“Uniting the world for a better tomorrow”—this is the company mission. We at IC Net have a desire to make the world better through solving social issues. But when you work in different countries, you start to wonder what precisely are the social issues that need to be tackled.

We look around the world to see how the face of development is rapidly changing.  In Cambodia, we operate a music school for children. A scene that is unthinkable ten years ago is becoming commonplace, where parents are eager to work on development emotional intelligence for their children. In Bangladesh, a university student is chatting over a cup of coffee over 3 dollars, while a nearby rickshaw driver relaxes over a ten-cent tea cup.  In Kenya, a growing number of people are suffering from obesity and lifestyle-related diseases, and that is propelling a boom in Japanese green tea.

On the other hand, looking at Japan, regional depopulation is severe, and problems such as lack of human resources, financial resources, and industrial degradation are no different from the landscape we have seen in developing countries. Despite the grim picture, there are many companies in Japan that are very well-equipped, have excellent technology and that want to broaden their markets to overseas.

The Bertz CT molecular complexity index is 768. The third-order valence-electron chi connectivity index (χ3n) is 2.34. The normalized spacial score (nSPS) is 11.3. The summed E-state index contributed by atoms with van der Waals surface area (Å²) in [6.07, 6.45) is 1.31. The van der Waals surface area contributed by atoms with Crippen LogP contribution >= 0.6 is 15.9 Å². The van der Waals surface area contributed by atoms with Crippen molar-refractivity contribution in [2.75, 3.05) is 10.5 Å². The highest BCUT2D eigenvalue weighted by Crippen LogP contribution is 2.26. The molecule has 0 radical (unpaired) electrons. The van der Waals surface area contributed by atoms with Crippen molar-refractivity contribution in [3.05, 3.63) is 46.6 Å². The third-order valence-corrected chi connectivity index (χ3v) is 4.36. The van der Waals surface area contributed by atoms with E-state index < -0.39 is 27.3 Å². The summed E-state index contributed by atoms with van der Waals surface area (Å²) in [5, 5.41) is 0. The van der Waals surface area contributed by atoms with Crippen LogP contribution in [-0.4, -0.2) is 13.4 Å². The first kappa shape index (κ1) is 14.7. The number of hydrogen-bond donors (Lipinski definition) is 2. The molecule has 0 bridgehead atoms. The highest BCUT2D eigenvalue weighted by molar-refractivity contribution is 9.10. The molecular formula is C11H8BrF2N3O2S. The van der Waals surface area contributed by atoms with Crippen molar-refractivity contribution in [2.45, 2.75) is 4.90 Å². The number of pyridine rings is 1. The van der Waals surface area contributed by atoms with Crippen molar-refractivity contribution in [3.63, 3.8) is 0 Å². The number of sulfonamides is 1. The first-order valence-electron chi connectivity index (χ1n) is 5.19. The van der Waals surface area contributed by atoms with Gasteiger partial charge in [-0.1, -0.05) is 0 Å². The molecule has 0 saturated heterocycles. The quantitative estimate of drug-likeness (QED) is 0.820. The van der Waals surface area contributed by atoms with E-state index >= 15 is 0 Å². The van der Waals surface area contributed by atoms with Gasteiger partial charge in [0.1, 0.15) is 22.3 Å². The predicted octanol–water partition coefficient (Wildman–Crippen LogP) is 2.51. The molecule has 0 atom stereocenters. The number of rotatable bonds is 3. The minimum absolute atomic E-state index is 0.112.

Among the 17 goals of the UN-designated Sustainable Development Goals (SDGs) set by the United Nations, there are fundamental goals such as “eradication of poverty,” but also goals focused on “decent work and economic growth,” which are relevant to the Japanese. The SDGs demonstrates that the world today has to tackle a myriad of challenges. Who will lead in solving social issues?  It is not uncommon for corporations to tackle social issues not only as their social responsibility, but also for the growth of its own business. It is not only the developing countries that need to put more effort towards achieving a sustainable world. Not only governments, but also companies and civil society should become the stewards of sustainable development.

For more than a quarter of a century, IC Net has been advising governments to improve developing countries mainly through Official Development Assistance. Recently, we have been engaged in regional innovation in Japan, overseas expansion of Japanese firms, support for social entrepreneurs, and training for Japanese high school students in this globalized world. While the world is rapidly changing, there is a limit to what can be achieved only with government development assistance. In order to stay true to the mission, we also have to change our mindset. We will work on activities to improve society by making use of the experience we have cultivated so far, and by forging partnerships and develop synergies with private companies and civil society.

Kenji Momota, President